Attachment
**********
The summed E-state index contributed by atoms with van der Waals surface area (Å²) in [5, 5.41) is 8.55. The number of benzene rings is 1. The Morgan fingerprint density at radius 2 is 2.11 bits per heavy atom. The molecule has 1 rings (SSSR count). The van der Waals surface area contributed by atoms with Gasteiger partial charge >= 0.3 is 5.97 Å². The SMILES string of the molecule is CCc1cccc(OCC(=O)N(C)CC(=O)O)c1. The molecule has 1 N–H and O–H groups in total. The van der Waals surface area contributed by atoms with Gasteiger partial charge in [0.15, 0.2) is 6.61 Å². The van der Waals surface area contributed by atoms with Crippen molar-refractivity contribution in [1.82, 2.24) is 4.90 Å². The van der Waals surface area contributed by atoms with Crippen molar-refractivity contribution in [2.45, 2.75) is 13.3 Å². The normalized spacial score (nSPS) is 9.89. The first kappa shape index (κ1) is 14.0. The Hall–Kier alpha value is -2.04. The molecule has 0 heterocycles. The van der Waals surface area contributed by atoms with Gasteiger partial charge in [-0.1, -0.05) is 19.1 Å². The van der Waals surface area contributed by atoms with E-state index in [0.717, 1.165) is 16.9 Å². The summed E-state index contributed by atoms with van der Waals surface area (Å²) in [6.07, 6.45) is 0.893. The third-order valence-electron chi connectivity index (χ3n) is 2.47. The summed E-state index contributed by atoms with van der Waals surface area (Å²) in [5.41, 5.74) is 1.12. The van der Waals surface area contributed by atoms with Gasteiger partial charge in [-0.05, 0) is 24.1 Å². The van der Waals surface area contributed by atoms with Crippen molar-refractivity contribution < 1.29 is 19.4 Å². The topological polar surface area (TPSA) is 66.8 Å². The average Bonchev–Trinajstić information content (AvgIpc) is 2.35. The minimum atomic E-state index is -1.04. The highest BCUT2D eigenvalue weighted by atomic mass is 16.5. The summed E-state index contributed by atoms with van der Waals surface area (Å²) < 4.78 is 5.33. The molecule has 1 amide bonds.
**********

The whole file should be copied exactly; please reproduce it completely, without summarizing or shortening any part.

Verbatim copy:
The summed E-state index contributed by atoms with van der Waals surface area (Å²) in [5, 5.41) is 8.55. The number of benzene rings is 1. The Morgan fingerprint density at radius 2 is 2.11 bits per heavy atom. The molecule has 1 rings (SSSR count). The van der Waals surface area contributed by atoms with Gasteiger partial charge >= 0.3 is 5.97 Å². The SMILES string of the molecule is CCc1cccc(OCC(=O)N(C)CC(=O)O)c1. The molecule has 1 N–H and O–H groups in total. The van der Waals surface area contributed by atoms with Gasteiger partial charge in [0.15, 0.2) is 6.61 Å². The van der Waals surface area contributed by atoms with Crippen molar-refractivity contribution in [1.82, 2.24) is 4.90 Å². The van der Waals surface area contributed by atoms with Crippen molar-refractivity contribution in [2.45, 2.75) is 13.3 Å². The normalized spacial score (nSPS) is 9.89. The first kappa shape index (κ1) is 14.0. The Hall–Kier alpha value is -2.04. The molecule has 0 heterocycles. The van der Waals surface area contributed by atoms with Gasteiger partial charge in [-0.1, -0.05) is 19.1 Å². The van der Waals surface area contributed by atoms with E-state index in [0.717, 1.165) is 16.9 Å². The summed E-state index contributed by atoms with van der Waals surface area (Å²) in [6.07, 6.45) is 0.893. The third-order valence-electron chi connectivity index (χ3n) is 2.47. The summed E-state index contributed by atoms with van der Waals surface area (Å²) in [5.41, 5.74) is 1.12. The van der Waals surface area contributed by atoms with Gasteiger partial charge in [-0.05, 0) is 24.1 Å². The van der Waals surface area contributed by atoms with Crippen molar-refractivity contribution < 1.29 is 19.4 Å². The topological polar surface area (TPSA) is 66.8 Å². The average Bonchev–Trinajstić information content (AvgIpc) is 2.35. The minimum atomic E-state index is -1.04. The highest BCUT2D eigenvalue weighted by atomic mass is 16.5. The summed E-state index contributed by atoms with van der Waals surface area (Å²) < 4.78 is 5.33. The molecule has 1 amide bonds.